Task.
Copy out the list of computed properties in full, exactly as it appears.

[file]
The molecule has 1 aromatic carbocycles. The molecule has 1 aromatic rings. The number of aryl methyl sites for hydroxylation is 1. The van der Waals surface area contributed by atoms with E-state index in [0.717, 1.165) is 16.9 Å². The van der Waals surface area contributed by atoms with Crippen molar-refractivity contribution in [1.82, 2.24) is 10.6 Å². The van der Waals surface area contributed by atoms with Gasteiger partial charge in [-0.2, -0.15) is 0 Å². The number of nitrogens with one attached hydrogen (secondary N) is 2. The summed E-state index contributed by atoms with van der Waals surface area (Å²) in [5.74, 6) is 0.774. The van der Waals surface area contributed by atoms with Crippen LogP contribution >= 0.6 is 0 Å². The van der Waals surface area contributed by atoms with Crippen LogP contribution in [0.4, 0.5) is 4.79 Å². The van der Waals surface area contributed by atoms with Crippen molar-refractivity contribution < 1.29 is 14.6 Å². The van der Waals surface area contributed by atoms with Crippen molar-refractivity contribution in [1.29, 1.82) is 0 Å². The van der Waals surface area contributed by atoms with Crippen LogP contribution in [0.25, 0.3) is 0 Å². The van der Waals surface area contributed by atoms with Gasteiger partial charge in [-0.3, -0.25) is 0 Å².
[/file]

The molecule has 1 aromatic carbocycles. The molecule has 1 aromatic rings. The number of aryl methyl sites for hydroxylation is 1. The van der Waals surface area contributed by atoms with E-state index in [0.717, 1.165) is 16.9 Å². The van der Waals surface area contributed by atoms with Crippen molar-refractivity contribution in [1.82, 2.24) is 10.6 Å². The van der Waals surface area contributed by atoms with Gasteiger partial charge in [-0.2, -0.15) is 0 Å². The number of nitrogens with one attached hydrogen (secondary N) is 2. The summed E-state index contributed by atoms with van der Waals surface area (Å²) in [5.74, 6) is 0.774. The van der Waals surface area contributed by atoms with Crippen LogP contribution >= 0.6 is 0 Å². The van der Waals surface area contributed by atoms with Crippen LogP contribution in [0.4, 0.5) is 4.79 Å². The van der Waals surface area contributed by atoms with Crippen molar-refractivity contribution < 1.29 is 14.6 Å². The van der Waals surface area contributed by atoms with Crippen molar-refractivity contribution in [1.29, 1.82) is 0 Å². The van der Waals surface area contributed by atoms with Crippen LogP contribution in [0.25, 0.3) is 0 Å². The van der Waals surface area contributed by atoms with Gasteiger partial charge in [-0.3, -0.25) is 0 Å².